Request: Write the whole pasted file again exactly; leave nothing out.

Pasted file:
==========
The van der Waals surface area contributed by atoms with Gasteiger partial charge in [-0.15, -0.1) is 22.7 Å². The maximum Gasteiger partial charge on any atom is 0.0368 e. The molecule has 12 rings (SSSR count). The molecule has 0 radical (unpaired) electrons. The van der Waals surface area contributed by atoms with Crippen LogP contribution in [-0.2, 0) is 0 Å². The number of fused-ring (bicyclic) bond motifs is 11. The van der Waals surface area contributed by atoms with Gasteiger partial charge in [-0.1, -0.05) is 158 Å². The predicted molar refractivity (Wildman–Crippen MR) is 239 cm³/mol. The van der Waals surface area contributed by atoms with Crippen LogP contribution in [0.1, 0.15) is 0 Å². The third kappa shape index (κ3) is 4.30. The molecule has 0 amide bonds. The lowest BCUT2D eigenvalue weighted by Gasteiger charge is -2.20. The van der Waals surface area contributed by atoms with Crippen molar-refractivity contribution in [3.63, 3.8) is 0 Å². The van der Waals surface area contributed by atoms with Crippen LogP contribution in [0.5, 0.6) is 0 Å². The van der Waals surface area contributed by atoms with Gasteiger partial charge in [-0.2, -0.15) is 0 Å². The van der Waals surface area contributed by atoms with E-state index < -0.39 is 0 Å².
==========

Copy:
The van der Waals surface area contributed by atoms with Gasteiger partial charge in [-0.15, -0.1) is 22.7 Å². The maximum Gasteiger partial charge on any atom is 0.0368 e. The molecule has 12 rings (SSSR count). The molecule has 0 radical (unpaired) electrons. The van der Waals surface area contributed by atoms with Crippen LogP contribution in [-0.2, 0) is 0 Å². The number of fused-ring (bicyclic) bond motifs is 11. The van der Waals surface area contributed by atoms with Gasteiger partial charge in [-0.1, -0.05) is 158 Å². The predicted molar refractivity (Wildman–Crippen MR) is 239 cm³/mol. The van der Waals surface area contributed by atoms with Crippen LogP contribution in [0.1, 0.15) is 0 Å². The third kappa shape index (κ3) is 4.30. The molecule has 0 amide bonds. The lowest BCUT2D eigenvalue weighted by Gasteiger charge is -2.20. The van der Waals surface area contributed by atoms with Crippen molar-refractivity contribution in [3.63, 3.8) is 0 Å². The van der Waals surface area contributed by atoms with Crippen LogP contribution in [0.5, 0.6) is 0 Å². The van der Waals surface area contributed by atoms with Gasteiger partial charge in [-0.2, -0.15) is 0 Å². The van der Waals surface area contributed by atoms with E-state index < -0.39 is 0 Å².